What Is “Practicing God’s Presence”?
Abide in me, and I in you. As the branch cannot bear fruit by itself, unless it abides in the vine, neither can you, unless you abide in me.
~ John 15:4
The Bible calls us to “abide,” or “remain,” in Christ. His Word speaks of “walking with God” and “keeping in step with the Spirit.” In my book Life in the Presence of God, I explain that people have alternatively called this abiding process “practicing the presence of God”, a phrase popularized by the collected sayings of a 17th-century French monk named Brother Lawrence.
“By practice,” I write in my book, I mean “discerning and developing habits of awareness of God’s presence—if not all day, every day, at least much more often than most of us typically do.”*
I go on to explain that this is not something extraordinary meant only for “superspiritual” people, but it’s God’s call on every Christian. In John 15:5, for example, Jesus calls His followers to abide in Him as a branch abides in a vine. Without doing so, He says we can do nothing of lasting value. Other images of ongoing practice include setting our minds on the things above, loving God and neighbor, running with endurance, walking with the Spirit, and so on. None of these are once-and-done actions.
Why is this important to grasp? I write:
“It [the world around you] clamors for every bit of your attention, and usually, because it’s loud and incessant, it wins. Christians are often taught that our main line of defense against this clamorous, invasive world is a daily quiet time. If we’re disciplined enough to practice this, we usually ‘complete’ it before leaving our homes in the morning. Then we head out into the rest of our day, having compartmentalized our God life, leaving our Bible and our relationship with Jesus on our desk or bedside table. ”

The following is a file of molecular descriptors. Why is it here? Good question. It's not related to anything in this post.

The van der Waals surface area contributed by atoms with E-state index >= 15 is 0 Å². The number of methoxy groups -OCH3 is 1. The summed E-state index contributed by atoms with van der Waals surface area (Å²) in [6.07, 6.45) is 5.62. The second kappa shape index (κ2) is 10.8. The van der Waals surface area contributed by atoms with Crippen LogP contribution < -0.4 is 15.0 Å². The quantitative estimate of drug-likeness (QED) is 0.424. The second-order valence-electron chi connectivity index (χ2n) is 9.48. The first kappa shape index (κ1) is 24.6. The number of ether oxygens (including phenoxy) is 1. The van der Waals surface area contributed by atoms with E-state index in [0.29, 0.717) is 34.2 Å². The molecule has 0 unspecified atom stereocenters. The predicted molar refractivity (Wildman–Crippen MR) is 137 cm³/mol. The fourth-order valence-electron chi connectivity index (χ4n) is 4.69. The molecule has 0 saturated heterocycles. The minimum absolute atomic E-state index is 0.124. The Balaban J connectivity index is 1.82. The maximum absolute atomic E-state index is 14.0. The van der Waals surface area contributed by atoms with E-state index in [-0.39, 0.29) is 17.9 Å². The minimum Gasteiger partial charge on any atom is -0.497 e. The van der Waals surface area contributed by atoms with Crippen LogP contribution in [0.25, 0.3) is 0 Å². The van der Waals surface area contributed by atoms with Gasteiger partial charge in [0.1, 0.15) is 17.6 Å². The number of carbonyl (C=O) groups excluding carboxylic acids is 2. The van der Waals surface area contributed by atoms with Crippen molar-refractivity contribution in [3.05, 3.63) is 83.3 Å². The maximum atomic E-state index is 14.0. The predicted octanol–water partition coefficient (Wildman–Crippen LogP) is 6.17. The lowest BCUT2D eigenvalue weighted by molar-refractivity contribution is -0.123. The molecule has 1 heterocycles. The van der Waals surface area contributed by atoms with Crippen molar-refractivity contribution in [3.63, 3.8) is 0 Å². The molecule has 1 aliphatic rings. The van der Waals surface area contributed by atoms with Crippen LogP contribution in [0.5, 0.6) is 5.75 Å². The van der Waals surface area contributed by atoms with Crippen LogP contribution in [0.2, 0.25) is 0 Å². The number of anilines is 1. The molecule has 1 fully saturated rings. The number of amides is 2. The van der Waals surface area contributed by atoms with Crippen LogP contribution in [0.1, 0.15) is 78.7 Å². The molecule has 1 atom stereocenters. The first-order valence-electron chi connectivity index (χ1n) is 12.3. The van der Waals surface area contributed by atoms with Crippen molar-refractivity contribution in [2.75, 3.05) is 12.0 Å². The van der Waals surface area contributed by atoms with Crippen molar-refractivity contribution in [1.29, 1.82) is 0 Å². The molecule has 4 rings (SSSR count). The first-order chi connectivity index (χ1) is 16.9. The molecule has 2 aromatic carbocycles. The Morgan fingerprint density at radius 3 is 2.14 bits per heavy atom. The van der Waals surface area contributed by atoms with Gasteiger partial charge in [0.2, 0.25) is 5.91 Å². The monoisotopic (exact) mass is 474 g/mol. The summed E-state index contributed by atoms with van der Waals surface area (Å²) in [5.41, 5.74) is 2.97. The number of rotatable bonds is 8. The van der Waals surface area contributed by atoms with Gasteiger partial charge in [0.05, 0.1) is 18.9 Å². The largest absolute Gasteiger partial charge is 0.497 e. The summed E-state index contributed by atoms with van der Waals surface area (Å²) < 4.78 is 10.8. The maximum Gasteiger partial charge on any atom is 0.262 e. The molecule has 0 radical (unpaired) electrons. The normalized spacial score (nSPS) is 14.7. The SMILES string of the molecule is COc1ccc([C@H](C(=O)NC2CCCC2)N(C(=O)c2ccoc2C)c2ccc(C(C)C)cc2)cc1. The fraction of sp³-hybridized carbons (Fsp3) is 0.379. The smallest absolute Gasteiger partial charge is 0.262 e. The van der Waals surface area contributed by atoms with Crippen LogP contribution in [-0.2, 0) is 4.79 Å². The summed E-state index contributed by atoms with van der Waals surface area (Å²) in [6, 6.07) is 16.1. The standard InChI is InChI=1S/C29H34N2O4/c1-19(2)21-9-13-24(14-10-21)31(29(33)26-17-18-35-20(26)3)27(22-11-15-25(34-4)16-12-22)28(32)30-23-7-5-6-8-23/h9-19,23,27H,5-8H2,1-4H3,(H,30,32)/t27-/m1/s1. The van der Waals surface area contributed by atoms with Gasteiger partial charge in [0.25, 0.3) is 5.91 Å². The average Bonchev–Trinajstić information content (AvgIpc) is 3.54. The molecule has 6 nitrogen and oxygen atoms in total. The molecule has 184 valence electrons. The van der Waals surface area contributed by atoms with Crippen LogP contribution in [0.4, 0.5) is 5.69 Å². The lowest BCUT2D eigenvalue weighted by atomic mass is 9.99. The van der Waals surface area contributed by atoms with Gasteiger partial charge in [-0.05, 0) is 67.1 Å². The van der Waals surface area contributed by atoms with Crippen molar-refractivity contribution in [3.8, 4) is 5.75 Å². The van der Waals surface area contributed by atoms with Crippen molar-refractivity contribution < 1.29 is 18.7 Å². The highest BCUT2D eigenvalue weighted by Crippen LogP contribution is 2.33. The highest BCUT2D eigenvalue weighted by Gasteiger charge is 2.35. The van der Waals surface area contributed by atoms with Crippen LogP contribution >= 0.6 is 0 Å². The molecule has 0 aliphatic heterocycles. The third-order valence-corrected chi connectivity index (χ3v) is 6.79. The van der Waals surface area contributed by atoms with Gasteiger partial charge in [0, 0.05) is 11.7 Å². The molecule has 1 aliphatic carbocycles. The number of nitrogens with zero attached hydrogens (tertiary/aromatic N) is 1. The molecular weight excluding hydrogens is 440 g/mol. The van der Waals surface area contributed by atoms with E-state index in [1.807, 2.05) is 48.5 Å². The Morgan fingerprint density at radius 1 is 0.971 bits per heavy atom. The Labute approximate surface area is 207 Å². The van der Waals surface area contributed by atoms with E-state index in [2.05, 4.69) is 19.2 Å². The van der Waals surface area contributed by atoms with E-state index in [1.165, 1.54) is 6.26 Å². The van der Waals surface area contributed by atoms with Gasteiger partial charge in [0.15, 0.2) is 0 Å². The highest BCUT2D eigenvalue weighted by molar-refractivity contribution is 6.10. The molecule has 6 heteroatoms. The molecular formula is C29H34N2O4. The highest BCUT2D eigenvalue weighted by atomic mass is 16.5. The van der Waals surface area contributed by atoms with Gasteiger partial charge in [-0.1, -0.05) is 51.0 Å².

“Sure, it’s good to give the first—or the last—moments of our day to God. But what about the rest of the day? It’s so easy for our hearts and heads to end up somewhere else. Is that how God really wants us to live? Is that what he really had in mind when he said he’d give us abundant life (John 10:10)? I’m proposing that we take our life with God—and our awareness of his presence—with us everywhere, not just into our quiet times but into our noisy times too, incorporating practices into our lives that help us keep that awareness right in front of us, throughout the day, every day.”**
I then make this statement: “Anyone can do this!” Anyone, that is, who has first placed their trust in Christ. For those who have, I encourage you to think about just one way you can train yourself to seek God, and become aware of His presence, in your everyday routine. After all, sometimes the smallest acts of love and obedience change everything.
*Quoted from Kenneth Boa, Life in the Presence of God: Practices for Living in Light of Eternity (Downers Grove, IL: InterVarsity Press, 2017), p. 1.
**Ibid., p. 2.
Lord, make me aware of your presence throughout the day. Amen.
~ Ken Boa
Dr. Boa is devoted to a ministry of relational evangelism and discipleship, teaching, writing, and speaking. He holds a B.S. in astronomy from Case Institute of Technology, a Th.M. from Dallas Theological Seminary, a Ph.D. from New York University, and a D.Phil. from the University of Oxford in England.